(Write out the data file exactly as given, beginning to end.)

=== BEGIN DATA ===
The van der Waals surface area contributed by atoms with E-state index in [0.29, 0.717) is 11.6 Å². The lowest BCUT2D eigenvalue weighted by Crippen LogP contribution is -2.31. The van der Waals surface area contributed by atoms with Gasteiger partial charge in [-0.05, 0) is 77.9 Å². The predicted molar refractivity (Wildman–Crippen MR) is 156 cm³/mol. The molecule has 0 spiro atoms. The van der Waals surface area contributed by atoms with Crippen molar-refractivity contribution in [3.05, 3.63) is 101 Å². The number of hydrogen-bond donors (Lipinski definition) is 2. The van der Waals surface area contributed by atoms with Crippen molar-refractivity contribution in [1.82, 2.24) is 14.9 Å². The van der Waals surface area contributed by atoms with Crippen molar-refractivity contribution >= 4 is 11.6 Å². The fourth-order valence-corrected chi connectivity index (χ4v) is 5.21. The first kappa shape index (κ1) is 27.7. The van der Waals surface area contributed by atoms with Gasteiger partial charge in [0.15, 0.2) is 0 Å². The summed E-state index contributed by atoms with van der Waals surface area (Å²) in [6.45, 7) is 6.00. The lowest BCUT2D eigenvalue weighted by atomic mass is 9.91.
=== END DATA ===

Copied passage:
The van der Waals surface area contributed by atoms with E-state index in [0.29, 0.717) is 11.6 Å². The lowest BCUT2D eigenvalue weighted by Crippen LogP contribution is -2.31. The van der Waals surface area contributed by atoms with Gasteiger partial charge in [-0.05, 0) is 77.9 Å². The predicted molar refractivity (Wildman–Crippen MR) is 156 cm³/mol. The molecule has 0 spiro atoms. The van der Waals surface area contributed by atoms with Crippen molar-refractivity contribution in [3.05, 3.63) is 101 Å². The number of hydrogen-bond donors (Lipinski definition) is 2. The van der Waals surface area contributed by atoms with Crippen molar-refractivity contribution in [1.82, 2.24) is 14.9 Å². The van der Waals surface area contributed by atoms with Crippen molar-refractivity contribution >= 4 is 11.6 Å². The fourth-order valence-corrected chi connectivity index (χ4v) is 5.21. The first kappa shape index (κ1) is 27.7. The van der Waals surface area contributed by atoms with Gasteiger partial charge in [0.15, 0.2) is 0 Å². The summed E-state index contributed by atoms with van der Waals surface area (Å²) in [6.45, 7) is 6.00. The lowest BCUT2D eigenvalue weighted by atomic mass is 9.91.